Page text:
- Improved nutrient absorption
The two most common strains of probiotics are Lactobacillus and Bifidobacterium. These are known to survive the entire length of the gastro tract and make it all the way to the gut.
Probiotics need to be alive to have their desired effect and are easily killed by heat, light, stomach acid and moisture. They are consumed mostly as dietary supplements in the form of tablets, capsules and powder forms but are also found in certain foods.
These are a form of non-digestible food component that act as food for the probiotics and help augment the activity of good bacteria. They are essentially fiber and cannot be destroyed by conditions that would easily kill probiotics. As such they occur naturally in a whole range of food products which are high in fiber.
To sum it up, probiotics are the good bacteria in our gut while prebiotics is the source of food which nourishes them and allows them to thrive
Are there any risks associated with probiotics?
There is proof from individual studies and personal experiences that suggests a wide range of benefits of probiotics but well-studied cases are few and far in between. Most of the benefits are said to be helpful in relieving digestive discomfort and supporting the immune system. Some are slightly more specific such as prevention of colds, reduction in eczema and mitigation of symptoms related to irritable bowel syndrome (IBS).
There are studies that have shown that probiotics are good for those who have recently undergone a course of antibiotics. Antibiotics tend to eradicate the gut microbiome or kill the good bacterica with the bad. Probiotic supplements are highly effective at re-colonizing the gut following eradication, but this depends on many factors, including your health, your diet, and your medical condition. In other individuals the supplements simply pass through the gut without having any form of effect.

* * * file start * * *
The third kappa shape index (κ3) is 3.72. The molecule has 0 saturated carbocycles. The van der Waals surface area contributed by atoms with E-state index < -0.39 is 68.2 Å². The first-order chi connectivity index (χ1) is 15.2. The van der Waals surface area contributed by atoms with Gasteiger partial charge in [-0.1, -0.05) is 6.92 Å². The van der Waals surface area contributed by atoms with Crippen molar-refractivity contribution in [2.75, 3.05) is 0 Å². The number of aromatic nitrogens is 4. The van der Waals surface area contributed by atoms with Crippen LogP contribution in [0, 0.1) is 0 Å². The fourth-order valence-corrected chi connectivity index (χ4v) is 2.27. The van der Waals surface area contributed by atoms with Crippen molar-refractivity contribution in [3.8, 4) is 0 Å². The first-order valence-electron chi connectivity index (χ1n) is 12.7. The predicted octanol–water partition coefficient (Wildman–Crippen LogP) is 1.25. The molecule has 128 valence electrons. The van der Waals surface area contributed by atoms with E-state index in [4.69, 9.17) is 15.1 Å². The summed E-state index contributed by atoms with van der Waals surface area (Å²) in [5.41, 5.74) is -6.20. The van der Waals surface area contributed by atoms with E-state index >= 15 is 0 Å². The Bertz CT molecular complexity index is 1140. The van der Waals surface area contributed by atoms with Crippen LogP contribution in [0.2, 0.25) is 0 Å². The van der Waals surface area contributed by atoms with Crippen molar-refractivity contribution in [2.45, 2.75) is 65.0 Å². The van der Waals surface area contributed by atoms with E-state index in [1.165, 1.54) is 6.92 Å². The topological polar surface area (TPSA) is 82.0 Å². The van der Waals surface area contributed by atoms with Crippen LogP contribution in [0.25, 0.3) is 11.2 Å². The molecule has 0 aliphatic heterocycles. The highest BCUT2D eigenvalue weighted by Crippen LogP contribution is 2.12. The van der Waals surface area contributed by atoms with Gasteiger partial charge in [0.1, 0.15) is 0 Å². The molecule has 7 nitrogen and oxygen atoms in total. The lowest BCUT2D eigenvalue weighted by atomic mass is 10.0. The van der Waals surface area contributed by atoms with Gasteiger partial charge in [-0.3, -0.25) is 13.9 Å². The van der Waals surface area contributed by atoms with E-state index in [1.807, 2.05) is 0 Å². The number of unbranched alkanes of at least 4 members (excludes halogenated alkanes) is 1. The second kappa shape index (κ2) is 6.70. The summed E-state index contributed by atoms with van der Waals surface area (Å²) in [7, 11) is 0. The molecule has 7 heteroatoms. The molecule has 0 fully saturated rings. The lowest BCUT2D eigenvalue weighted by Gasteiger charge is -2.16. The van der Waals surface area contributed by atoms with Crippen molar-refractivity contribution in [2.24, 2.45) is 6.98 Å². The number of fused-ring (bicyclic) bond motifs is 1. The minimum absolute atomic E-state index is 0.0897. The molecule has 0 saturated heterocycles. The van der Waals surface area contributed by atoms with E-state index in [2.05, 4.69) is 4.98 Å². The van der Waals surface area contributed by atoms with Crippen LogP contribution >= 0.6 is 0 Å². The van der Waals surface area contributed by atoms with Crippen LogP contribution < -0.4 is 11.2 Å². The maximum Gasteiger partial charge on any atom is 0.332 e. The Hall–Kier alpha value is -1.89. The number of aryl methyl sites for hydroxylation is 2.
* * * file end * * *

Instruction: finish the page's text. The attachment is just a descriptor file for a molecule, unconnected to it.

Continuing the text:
The most important thing to remember is that if you are healthy you probably do not need to consume probiotics. Most studies have shown that these supplements don’t affect the gut microbiome of healthy individuals and confer no medical benefits. In fact, they might have unexpected negative effects and so it is best to steer clear of such supplements and focus on consuming healthy food.
Know this before you begin with probiotics
If you are considering taking probiotics, keep the following in mind:
Microbial diversity is the cornerstone of a healthy gut. It is best to avoid consuming one type of probiotic for a long time. By switching it up, you can ensure optimal health of your gut.
Probiotics are known to be safe for healthy people but might pose risks for those who have compromised immunity. If you have any immunity-related conditions, do consult your medical practitioner before beginning any probiotic course.
Probiotics are usually available in fermented foods like sauerkraut or kombucha. These may have side effects such as gas and bloating when you start but these symptoms usually get better over time.